Yukio Futagawa


1932 - 2013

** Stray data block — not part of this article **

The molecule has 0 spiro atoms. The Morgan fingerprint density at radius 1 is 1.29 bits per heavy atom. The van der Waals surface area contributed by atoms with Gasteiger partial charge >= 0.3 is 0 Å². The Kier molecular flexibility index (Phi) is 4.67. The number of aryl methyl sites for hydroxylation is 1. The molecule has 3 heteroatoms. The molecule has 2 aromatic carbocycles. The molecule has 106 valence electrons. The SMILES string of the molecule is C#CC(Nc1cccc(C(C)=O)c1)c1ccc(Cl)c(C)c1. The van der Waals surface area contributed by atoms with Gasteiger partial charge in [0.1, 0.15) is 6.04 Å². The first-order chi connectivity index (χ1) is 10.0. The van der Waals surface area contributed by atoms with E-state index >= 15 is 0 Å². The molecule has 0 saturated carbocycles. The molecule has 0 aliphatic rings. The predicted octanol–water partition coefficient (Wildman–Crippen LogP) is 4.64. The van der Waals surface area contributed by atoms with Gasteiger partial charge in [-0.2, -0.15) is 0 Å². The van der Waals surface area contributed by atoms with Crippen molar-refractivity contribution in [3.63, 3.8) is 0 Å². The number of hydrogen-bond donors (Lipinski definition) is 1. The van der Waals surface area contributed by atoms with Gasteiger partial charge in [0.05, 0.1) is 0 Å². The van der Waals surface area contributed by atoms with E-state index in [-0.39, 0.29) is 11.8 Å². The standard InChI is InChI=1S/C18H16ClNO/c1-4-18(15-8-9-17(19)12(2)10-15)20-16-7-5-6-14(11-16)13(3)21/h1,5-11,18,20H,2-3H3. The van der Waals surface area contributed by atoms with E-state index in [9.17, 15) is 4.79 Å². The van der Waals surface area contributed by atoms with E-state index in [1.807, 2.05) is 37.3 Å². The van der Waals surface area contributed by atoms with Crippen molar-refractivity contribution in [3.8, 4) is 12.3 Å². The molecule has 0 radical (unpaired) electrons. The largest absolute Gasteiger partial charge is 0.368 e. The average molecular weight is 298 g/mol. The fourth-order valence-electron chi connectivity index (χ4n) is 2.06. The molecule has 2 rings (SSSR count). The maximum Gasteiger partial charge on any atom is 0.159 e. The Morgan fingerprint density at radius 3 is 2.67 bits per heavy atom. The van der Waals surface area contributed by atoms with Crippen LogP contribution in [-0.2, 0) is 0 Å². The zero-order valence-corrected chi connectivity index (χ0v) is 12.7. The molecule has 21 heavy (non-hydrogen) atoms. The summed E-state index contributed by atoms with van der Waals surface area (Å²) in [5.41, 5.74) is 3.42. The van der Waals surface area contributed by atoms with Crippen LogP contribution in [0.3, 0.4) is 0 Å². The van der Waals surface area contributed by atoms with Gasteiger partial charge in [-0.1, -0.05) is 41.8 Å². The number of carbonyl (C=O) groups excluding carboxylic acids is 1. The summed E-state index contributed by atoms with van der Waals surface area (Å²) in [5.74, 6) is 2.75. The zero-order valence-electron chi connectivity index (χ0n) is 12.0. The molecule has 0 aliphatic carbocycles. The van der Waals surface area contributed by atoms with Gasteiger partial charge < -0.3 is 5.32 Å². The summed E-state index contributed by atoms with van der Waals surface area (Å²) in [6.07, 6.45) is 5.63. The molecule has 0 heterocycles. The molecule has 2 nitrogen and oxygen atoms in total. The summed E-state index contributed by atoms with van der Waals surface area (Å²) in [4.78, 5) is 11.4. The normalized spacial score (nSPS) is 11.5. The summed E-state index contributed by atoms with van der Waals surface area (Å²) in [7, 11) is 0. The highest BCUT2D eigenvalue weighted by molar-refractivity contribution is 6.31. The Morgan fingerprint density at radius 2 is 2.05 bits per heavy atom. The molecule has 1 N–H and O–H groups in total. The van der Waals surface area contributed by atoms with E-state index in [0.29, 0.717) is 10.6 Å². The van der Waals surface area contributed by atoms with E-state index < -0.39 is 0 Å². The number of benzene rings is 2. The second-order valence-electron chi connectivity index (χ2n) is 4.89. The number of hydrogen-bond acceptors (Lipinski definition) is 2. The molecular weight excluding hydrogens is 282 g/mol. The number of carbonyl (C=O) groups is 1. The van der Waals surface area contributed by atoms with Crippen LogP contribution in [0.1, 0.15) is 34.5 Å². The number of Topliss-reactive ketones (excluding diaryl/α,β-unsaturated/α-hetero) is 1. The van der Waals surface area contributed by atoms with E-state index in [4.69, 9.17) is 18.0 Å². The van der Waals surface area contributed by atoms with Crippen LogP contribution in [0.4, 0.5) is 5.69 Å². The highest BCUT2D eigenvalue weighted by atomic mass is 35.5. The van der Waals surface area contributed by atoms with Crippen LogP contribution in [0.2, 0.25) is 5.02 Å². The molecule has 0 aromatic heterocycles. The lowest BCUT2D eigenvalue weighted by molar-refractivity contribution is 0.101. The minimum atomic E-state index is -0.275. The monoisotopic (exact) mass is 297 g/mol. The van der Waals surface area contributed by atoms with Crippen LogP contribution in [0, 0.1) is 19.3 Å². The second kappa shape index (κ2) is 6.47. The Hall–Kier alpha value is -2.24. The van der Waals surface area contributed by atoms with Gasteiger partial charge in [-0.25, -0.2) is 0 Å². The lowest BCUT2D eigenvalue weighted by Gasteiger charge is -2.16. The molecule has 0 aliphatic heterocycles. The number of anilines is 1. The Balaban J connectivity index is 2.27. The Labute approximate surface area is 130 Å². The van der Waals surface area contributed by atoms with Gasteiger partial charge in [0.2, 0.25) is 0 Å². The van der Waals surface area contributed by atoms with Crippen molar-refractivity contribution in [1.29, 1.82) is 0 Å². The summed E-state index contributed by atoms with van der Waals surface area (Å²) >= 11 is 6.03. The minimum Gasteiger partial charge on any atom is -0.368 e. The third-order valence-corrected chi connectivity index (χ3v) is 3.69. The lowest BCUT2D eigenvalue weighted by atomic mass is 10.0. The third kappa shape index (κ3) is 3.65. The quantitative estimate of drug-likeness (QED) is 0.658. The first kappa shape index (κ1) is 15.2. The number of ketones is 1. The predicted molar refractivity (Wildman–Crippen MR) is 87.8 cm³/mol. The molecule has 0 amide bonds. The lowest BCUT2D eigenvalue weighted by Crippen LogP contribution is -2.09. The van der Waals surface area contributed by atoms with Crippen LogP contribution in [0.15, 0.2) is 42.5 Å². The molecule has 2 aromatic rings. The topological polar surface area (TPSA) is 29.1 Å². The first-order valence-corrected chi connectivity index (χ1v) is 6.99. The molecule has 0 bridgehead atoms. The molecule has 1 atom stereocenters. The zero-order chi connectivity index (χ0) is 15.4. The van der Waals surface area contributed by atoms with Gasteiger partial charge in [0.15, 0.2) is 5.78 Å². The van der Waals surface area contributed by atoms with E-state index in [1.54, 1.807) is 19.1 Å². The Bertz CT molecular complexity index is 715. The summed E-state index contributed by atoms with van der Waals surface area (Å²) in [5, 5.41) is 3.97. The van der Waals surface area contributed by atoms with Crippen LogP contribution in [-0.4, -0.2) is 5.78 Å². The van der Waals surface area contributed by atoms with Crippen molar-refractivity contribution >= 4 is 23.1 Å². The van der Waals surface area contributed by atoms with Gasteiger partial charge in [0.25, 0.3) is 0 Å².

Though he never raised a building, the photographer and editor Yukio Futagawa was one of key figures of modern architecture in Japan. He was born in 1932 in Osaka, where he studied architecture and took an interest in vernacular construction and classicisim in his country on discovering photos by Yoshio Watanabe that established unexpected links between Japanese tradition and western modernity. This interest encouraged him to dedicate his career entirely to photography, and eventually also led to the ten-volume Traditional Japanese Houses, published throughout the 1950s, and which became a monumental effort to document Japan’s classical past at a time when it was threatened by fierce developmentalism. The project was followed in the next decades by shoots of modern architecture in Japan – buildings by Tange, Ando, Kurokawa or Kikutake; by collaborations with historians like Christian Norberg-Schulz or Kenneth Frampton; and, last but not least, the huge work of photographing the complete oeuvre of Frank Lloyd Wright when he was at the helm of Global Architecture (GA), which he founded in 1970.

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